Some of the first of the resident summer birds to return to the region each year includes species such as Louisiana waterthrush, brown thrasher, chipping sparrow, tree swallow and blue-gray gnatcatcher. Not too long after these “early birds” have returned, people can expect to start seeing the vanguard of the ruby-throated hummingbird spring migration as these tiny birds, which weigh no more than a nickel, return to their summer nesting grounds across the eastern United States and Canada.

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Photo Courtesy of Jean Potter •  A brown thrasher scans the grass for insect prey.

As one might imagine, such tiny birds face a range of threats. In addition to offering sugar water feeders and planting gardens with nectar-bearing plants, there are other ways to help ruby-throated hummingbirds thrive.

The American Bird Conservancy recommends paying attention to our buying habits. In the winter months when they are far from their summer homes, ruby-throated hummingbirds are known to winter on shade coffee farms. Unlike today’s typical “sun” coffee farm, which razes all trees but the coffee itself, these traditional farms grow coffee in the shade of native trees. By doing so, they produce superior coffee and provide habitat for dozens of migratory songbirds, according to the ABC.

The importance of shade coffee for migratory birds was confirmed by naturalists Kenn and Kim Kaufman, who estimated that a single shade coffee farm in Nicaragua sheltered more than 1,200 migratory bird species—including the ruby-throated hummingbird—on just 90 acres. The ABC notes that buying bird-friendly coffee is an easy way people can help hummingbirds and many other migratory birds.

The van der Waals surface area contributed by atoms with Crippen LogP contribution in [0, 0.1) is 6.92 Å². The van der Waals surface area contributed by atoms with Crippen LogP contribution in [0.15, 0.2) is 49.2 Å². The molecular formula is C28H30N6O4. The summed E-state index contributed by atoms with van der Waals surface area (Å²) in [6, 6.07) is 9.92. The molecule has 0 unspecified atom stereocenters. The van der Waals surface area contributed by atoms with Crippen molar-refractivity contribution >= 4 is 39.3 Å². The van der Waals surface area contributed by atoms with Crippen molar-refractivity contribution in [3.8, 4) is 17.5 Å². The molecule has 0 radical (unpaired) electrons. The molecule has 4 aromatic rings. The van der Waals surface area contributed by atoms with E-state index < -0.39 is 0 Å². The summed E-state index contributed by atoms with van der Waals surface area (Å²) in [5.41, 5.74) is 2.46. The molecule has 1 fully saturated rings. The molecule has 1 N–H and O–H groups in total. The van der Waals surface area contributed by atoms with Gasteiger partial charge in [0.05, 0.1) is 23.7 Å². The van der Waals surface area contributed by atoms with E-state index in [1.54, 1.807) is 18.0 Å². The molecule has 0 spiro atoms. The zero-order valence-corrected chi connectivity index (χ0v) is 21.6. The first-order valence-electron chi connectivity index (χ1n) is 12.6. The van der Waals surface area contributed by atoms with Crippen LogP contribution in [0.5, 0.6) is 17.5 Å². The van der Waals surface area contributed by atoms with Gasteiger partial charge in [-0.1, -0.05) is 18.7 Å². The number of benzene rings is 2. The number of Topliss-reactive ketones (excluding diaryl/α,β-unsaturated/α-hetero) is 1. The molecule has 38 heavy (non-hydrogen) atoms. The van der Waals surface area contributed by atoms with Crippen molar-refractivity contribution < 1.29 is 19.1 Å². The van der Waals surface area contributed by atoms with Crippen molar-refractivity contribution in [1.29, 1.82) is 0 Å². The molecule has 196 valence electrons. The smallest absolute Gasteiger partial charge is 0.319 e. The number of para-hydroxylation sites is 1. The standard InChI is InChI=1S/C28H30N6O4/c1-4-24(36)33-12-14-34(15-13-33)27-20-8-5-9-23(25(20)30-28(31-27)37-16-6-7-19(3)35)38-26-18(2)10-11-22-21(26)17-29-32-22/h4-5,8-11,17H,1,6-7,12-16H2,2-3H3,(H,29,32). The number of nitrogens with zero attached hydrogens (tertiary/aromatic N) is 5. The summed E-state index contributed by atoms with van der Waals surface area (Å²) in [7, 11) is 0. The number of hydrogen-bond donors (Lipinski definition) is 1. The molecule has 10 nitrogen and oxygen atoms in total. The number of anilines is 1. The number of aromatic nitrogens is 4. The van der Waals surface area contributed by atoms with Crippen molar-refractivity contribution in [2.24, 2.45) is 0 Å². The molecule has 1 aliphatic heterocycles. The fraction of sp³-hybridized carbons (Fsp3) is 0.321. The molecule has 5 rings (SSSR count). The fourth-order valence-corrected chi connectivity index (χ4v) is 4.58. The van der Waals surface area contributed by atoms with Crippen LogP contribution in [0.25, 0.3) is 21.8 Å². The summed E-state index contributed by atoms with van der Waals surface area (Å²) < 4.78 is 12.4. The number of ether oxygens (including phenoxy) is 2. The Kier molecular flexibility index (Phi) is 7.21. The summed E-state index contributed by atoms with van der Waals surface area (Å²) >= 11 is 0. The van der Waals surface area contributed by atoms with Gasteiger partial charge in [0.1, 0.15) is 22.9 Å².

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Photo by Bryan Stevens • A rufous hummingbird hovers nears a feeder.

While the eastern United States is home only to the ruby-throated hummingbird as a nesting hummingbird species, the western half of the United States and Canada can claim about a dozen nesting species, including rufous hummingbird, Allen’s hummingbird, Anna’s hummingbird, broad-tailed hummingbird, black-chinned hummingbird, calliope hummingbird, buff-bellied hummingbird, broad-billed hummingbird and violet-crowned hummingbird.

To track the progress of ruby-throated hummingbird migration for yourself, visit http://www.journeynorth.org to monitor their approach to our region. Ruby-throats typically arrive in our region in early April. The early date for a ruby-throated hummingbird arrival in 2018 took place on April 4. If you don’t have your feeders outdoors and waiting for them, it’s time to do so.